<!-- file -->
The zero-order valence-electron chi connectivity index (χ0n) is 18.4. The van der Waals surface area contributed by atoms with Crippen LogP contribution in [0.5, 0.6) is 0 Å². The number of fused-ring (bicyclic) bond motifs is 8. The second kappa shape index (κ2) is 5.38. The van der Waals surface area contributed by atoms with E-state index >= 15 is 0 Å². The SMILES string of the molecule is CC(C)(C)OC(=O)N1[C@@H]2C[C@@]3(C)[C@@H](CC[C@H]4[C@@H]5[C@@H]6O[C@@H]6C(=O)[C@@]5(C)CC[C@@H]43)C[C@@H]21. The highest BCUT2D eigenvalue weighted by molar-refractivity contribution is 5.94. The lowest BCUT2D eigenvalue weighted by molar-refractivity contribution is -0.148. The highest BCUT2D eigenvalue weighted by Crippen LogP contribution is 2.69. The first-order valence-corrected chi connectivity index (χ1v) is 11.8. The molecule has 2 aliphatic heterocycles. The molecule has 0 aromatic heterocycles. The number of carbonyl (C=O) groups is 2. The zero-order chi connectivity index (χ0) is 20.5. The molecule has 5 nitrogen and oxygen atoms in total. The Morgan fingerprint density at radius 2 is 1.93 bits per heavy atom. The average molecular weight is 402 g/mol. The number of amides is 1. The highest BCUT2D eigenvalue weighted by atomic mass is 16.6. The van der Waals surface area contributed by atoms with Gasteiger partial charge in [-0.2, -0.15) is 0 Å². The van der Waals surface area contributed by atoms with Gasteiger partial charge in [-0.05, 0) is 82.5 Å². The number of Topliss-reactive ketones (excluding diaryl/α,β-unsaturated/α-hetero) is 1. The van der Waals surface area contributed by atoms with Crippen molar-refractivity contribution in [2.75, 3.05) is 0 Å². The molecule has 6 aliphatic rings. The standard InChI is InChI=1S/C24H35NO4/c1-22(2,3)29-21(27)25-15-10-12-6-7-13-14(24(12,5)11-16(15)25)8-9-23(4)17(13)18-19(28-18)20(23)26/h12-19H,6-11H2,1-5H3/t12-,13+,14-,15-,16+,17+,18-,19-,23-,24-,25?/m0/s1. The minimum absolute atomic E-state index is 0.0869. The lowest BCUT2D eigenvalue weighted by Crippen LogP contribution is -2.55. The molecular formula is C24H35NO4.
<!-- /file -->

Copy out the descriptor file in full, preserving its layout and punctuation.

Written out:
The zero-order valence-electron chi connectivity index (χ0n) is 18.4. The van der Waals surface area contributed by atoms with Crippen LogP contribution in [0.5, 0.6) is 0 Å². The number of fused-ring (bicyclic) bond motifs is 8. The second kappa shape index (κ2) is 5.38. The van der Waals surface area contributed by atoms with E-state index >= 15 is 0 Å². The SMILES string of the molecule is CC(C)(C)OC(=O)N1[C@@H]2C[C@@]3(C)[C@@H](CC[C@H]4[C@@H]5[C@@H]6O[C@@H]6C(=O)[C@@]5(C)CC[C@@H]43)C[C@@H]21. The highest BCUT2D eigenvalue weighted by molar-refractivity contribution is 5.94. The lowest BCUT2D eigenvalue weighted by molar-refractivity contribution is -0.148. The highest BCUT2D eigenvalue weighted by Crippen LogP contribution is 2.69. The first-order valence-corrected chi connectivity index (χ1v) is 11.8. The molecule has 2 aliphatic heterocycles. The molecule has 0 aromatic heterocycles. The number of carbonyl (C=O) groups is 2. The zero-order chi connectivity index (χ0) is 20.5. The molecule has 5 nitrogen and oxygen atoms in total. The Morgan fingerprint density at radius 2 is 1.93 bits per heavy atom. The average molecular weight is 402 g/mol. The number of amides is 1. The highest BCUT2D eigenvalue weighted by atomic mass is 16.6. The van der Waals surface area contributed by atoms with Gasteiger partial charge in [-0.2, -0.15) is 0 Å². The van der Waals surface area contributed by atoms with Gasteiger partial charge in [-0.05, 0) is 82.5 Å². The number of Topliss-reactive ketones (excluding diaryl/α,β-unsaturated/α-hetero) is 1. The van der Waals surface area contributed by atoms with Crippen molar-refractivity contribution in [2.75, 3.05) is 0 Å². The molecule has 6 aliphatic rings. The standard InChI is InChI=1S/C24H35NO4/c1-22(2,3)29-21(27)25-15-10-12-6-7-13-14(24(12,5)11-16(15)25)8-9-23(4)17(13)18-19(28-18)20(23)26/h12-19H,6-11H2,1-5H3/t12-,13+,14-,15-,16+,17+,18-,19-,23-,24-,25?/m0/s1. The minimum absolute atomic E-state index is 0.0869. The lowest BCUT2D eigenvalue weighted by Crippen LogP contribution is -2.55. The molecular formula is C24H35NO4.